Why Korea?

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When people find out we’re adopting from South Korea their first response is often:

“Why Korea?”

And the simple truth is: because that’s where our son is.

When we first started considering adoption we wanted a closed, private, domestic, newborn adoption. We. Were. So. Naive. Thankfully, God didn’t just plant the seed of adoption in our hearts but He also nurtured it and helped us grow.  After He closed the door with that first agency, we took some time off before putting it all back on the table: newborn, foster, domestic, international, open, closed.

After some soul-searching, we found a new agency.  One that we felt was ethical and right for us, that happened to also be a pioneer in international adoption.  In the year+ we spent discussing adoption, we had never really seriously considered international before.  We knew it would be more involved (immigration, etc), likely more expensive (travel, etc), and that it meant parenting a child of a different cultural background (and thus adding cultural losses to their trauma).

“Aren’t there plenty of kids in America that need homes?”

We did not want to disrupt the birth order of our (bio) kids, which means we would need to adopt a child under the age of two.  Ultimately, there is a greater need for families for kids in South Korea than newborns in the US.  Domestic adoption in South Korea remains taboo and plagued by cultural stigma.

Furthermore, South Korea has fairly strict criteria for adoptive parents.  It’s quite expensive and comes with many requirements – family dynamics (time off work after the adoption is finalized), medical requirements (no drugs for anxiety or depression, etc), and both parents must undergo psychological evaluations.  Every one of us has a role to play in God’s call to care for the orphans- be it prayer, child sponsorship, adoption, etc- and we feel this is the one God is equipping us for.

Not to mention.. all children deserve a family, not just the ones in America.

“Why not foster to adopt? I hear that’s free!”

Reunification and family preservation should always be the goal of foster care… so long it is in the child’s best interest.  (Obviously there will be times when that is not the case.)  We are not in a position, nor do we feel called by God, to serve in that temporary role at this time.  Just as we do not feel it would be in a child’s best interest, due to our rural location and distance from hospitals and access to specialized care, to adopt a medically fragile child or one with certain special needs that we couldn’t meet.

The adoption process with South Korea is on the high end of international adoption fees.  However, those fees speak to the level of care that the waiting children receive.  The children are being loved on by trained foster families who very much feel that it is their calling to stand in the gap for these kids.  (While this does add another loss to the equation, we pray that this will also benefit our child’s transition into our family.)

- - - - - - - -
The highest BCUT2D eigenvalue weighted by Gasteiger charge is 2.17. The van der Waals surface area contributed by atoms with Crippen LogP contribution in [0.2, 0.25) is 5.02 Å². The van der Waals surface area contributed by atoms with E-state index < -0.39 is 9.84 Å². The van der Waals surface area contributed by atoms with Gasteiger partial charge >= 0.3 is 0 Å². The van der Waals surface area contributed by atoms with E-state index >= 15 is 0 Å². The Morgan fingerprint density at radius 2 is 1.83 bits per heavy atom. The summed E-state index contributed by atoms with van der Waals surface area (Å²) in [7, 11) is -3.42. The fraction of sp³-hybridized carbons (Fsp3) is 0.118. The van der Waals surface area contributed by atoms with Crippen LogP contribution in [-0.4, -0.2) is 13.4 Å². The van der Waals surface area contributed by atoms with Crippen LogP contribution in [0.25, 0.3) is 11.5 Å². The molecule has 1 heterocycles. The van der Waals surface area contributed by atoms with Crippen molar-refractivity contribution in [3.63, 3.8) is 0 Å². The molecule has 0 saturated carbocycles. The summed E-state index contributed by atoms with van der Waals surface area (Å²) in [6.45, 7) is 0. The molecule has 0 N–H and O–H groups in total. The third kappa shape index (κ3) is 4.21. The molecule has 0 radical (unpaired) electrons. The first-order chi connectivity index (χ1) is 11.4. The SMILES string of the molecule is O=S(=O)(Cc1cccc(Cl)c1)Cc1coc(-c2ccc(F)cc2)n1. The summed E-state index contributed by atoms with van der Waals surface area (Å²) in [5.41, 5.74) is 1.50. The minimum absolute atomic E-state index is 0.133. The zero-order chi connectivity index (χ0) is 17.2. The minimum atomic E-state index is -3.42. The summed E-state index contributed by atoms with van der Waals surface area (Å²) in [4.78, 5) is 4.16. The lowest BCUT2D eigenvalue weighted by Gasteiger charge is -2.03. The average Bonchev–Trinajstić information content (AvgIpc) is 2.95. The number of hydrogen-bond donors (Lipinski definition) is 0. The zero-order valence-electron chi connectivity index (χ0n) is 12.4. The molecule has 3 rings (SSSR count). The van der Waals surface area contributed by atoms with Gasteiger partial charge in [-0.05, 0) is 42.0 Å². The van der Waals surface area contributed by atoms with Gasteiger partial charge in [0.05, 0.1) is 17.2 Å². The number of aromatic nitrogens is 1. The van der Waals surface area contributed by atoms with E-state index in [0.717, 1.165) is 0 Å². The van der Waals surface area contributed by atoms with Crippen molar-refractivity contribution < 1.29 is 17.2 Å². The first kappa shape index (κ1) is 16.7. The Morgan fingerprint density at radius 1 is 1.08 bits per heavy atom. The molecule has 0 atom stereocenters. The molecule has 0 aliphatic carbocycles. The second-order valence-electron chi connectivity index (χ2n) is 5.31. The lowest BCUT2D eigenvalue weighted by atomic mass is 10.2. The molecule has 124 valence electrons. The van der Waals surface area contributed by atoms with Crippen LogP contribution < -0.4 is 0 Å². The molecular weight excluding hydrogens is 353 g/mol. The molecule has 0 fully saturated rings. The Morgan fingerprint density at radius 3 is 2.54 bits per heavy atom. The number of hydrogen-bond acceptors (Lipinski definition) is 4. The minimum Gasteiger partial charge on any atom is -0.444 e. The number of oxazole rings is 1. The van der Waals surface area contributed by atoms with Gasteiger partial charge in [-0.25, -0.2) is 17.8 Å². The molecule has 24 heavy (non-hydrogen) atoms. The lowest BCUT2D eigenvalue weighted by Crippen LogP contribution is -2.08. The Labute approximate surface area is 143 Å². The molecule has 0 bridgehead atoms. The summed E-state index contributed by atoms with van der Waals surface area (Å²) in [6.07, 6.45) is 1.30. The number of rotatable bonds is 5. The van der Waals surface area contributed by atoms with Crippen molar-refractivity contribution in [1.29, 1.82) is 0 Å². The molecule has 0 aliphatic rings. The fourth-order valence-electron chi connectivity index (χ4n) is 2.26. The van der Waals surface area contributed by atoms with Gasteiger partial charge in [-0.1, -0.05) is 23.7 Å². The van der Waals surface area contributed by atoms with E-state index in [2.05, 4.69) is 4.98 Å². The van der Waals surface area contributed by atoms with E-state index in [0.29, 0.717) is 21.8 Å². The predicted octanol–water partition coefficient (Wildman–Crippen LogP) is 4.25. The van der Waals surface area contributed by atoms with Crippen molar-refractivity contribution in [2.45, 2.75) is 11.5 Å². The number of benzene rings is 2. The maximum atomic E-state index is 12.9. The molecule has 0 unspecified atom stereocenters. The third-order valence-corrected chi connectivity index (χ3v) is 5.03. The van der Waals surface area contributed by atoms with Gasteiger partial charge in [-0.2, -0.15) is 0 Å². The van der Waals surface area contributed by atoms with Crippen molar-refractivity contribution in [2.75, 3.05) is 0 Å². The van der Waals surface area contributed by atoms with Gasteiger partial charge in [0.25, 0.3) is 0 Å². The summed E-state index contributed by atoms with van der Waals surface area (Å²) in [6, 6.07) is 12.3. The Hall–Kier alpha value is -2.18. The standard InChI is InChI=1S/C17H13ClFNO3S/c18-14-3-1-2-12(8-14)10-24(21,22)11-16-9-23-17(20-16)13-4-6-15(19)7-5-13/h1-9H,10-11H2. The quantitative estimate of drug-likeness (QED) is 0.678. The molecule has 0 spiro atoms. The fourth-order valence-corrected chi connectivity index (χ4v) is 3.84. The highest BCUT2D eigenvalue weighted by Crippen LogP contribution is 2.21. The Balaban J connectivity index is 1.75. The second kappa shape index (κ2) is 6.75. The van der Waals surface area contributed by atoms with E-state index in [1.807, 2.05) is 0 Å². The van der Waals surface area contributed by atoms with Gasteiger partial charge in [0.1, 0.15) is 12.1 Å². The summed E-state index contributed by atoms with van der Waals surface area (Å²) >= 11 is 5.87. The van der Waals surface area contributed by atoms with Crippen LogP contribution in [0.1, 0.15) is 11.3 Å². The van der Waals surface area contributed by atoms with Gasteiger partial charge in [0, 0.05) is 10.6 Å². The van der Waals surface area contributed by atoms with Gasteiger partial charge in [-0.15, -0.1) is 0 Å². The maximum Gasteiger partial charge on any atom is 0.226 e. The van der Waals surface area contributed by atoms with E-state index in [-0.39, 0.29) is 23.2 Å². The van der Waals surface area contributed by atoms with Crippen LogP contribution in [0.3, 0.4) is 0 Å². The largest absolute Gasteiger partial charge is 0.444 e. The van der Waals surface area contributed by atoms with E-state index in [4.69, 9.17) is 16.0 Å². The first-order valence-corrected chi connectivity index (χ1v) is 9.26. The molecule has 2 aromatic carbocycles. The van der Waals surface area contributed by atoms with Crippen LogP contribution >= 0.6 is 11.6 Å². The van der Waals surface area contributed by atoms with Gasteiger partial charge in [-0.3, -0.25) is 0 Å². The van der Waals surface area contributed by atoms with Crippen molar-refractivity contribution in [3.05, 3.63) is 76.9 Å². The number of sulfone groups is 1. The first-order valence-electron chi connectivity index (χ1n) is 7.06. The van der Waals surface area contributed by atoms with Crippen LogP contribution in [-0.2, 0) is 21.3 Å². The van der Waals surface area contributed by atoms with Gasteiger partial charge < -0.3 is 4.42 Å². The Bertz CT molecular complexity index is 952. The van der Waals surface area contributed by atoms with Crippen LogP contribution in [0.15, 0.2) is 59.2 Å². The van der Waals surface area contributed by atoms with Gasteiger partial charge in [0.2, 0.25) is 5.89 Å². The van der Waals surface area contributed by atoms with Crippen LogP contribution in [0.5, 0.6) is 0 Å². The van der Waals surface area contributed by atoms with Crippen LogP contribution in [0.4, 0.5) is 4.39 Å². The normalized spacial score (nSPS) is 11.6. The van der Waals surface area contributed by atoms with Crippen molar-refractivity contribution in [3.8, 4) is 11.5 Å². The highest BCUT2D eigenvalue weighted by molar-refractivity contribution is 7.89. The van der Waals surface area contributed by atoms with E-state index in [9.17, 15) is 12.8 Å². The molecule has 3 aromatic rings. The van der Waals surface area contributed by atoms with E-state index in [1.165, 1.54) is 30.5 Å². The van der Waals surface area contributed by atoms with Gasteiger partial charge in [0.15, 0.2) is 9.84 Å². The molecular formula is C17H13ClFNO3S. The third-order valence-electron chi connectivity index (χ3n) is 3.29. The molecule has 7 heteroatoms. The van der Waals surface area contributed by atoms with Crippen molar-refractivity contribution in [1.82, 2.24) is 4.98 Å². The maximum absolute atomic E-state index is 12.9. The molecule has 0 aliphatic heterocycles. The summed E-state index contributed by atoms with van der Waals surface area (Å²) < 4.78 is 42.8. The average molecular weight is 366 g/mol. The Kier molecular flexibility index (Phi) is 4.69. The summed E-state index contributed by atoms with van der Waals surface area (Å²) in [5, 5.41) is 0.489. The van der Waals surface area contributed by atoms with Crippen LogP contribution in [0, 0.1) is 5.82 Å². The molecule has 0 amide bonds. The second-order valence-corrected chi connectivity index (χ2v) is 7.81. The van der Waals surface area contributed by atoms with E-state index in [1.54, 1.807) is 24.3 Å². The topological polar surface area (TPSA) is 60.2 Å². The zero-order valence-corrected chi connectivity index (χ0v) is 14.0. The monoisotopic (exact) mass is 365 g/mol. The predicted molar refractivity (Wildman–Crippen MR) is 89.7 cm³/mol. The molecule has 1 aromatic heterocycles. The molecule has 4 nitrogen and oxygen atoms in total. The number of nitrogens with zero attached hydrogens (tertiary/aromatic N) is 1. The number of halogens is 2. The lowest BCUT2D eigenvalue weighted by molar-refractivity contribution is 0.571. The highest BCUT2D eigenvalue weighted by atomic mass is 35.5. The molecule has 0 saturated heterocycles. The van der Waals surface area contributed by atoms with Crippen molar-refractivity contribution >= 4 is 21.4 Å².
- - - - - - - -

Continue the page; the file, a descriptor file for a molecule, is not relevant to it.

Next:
They receive routine medical care- including necessary surgeries or procedures for major medical issues.  Meaning they don’t have to suffer through waiting until their adoption is finalized.  The medical care provided is actually on par with the US.  The children receive regular and thorough well checks, with necessary vaccines and testing.

Please, never refer to adoption as “buying a baby.”  Social workers, translators, foster care support, medical care, counseling… all of these things cost money and enable a better quality of care for the children in their program.

What we’ve since learned about adoption in South Korea:

  • Birth mothers do receive counseling, but if they decide to proceed with an adoption plan, attempts are made for the first six months for the child to be adopted domestically. Thus, the minimum age of a child you may be matched with will be 6mo+.
  • Social drinking is very common, even during pregnancy.  Our agency requires anyone hoping to adopt from South Korea be open to and prepared for at least some alcohol use during pregnancy.
  • Most of the children that are adopted domestically are girls, because of the cultural emphasis on family bloodlines and importance of inheritance.  As a result, more boys than girls need homes through international adoption.  Our agency requires anyone hoping to adopt from South Korea be open to either gender; though they will allow you to specify as only be open to being matched with a boy because of the higher need. 

Honestly, the reason we are adopting from South Korea is because we feel like that is where God has led us; but, again, it is so much more than just answering a call of obedience.  It’s knowing that I have another son and God is moving mountains (or crossing oceans, as the case may be) to bring us together.  With that brings an overwhelming tangible peace that I almost can’t put in to words.

This adoption process has opened my eyes to the world.  It’s ironic to me that I moved to a small town to escape the world but instead received a clearer understanding of our need to be better global citizens.  Sometimes we let our world view become so small that we forget that it’s not “one nation under God” but “all nations under God.” (Revelation 7:9)

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